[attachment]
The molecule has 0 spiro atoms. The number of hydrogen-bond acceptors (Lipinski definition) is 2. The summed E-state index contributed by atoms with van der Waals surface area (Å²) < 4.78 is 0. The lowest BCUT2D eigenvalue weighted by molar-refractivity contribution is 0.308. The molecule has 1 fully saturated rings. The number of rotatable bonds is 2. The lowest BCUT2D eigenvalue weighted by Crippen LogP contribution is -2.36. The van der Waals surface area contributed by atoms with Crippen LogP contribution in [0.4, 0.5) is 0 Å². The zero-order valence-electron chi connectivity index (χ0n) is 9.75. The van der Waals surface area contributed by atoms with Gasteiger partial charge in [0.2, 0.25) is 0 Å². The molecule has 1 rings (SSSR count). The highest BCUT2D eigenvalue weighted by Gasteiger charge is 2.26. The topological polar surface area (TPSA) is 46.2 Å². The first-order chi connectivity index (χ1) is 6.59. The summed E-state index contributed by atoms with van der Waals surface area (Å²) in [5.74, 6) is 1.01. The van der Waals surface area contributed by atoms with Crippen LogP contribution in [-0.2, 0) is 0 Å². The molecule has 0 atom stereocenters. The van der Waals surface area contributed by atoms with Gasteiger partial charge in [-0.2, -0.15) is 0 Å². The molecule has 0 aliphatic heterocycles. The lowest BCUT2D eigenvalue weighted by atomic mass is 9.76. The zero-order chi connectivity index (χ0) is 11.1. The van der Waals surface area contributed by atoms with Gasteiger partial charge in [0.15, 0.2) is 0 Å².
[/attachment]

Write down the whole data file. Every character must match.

The molecule has 0 spiro atoms. The number of hydrogen-bond acceptors (Lipinski definition) is 2. The summed E-state index contributed by atoms with van der Waals surface area (Å²) < 4.78 is 0. The lowest BCUT2D eigenvalue weighted by molar-refractivity contribution is 0.308. The molecule has 1 fully saturated rings. The number of rotatable bonds is 2. The lowest BCUT2D eigenvalue weighted by Crippen LogP contribution is -2.36. The van der Waals surface area contributed by atoms with Crippen LogP contribution in [0.4, 0.5) is 0 Å². The zero-order valence-electron chi connectivity index (χ0n) is 9.75. The van der Waals surface area contributed by atoms with Gasteiger partial charge in [0.2, 0.25) is 0 Å². The molecule has 1 rings (SSSR count). The highest BCUT2D eigenvalue weighted by Gasteiger charge is 2.26. The topological polar surface area (TPSA) is 46.2 Å². The first-order chi connectivity index (χ1) is 6.59. The summed E-state index contributed by atoms with van der Waals surface area (Å²) in [5.74, 6) is 1.01. The van der Waals surface area contributed by atoms with Crippen LogP contribution in [-0.2, 0) is 0 Å². The molecule has 0 atom stereocenters. The van der Waals surface area contributed by atoms with Gasteiger partial charge in [-0.2, -0.15) is 0 Å². The molecule has 0 aliphatic heterocycles. The lowest BCUT2D eigenvalue weighted by atomic mass is 9.76. The zero-order chi connectivity index (χ0) is 11.1. The van der Waals surface area contributed by atoms with Gasteiger partial charge in [0.15, 0.2) is 0 Å².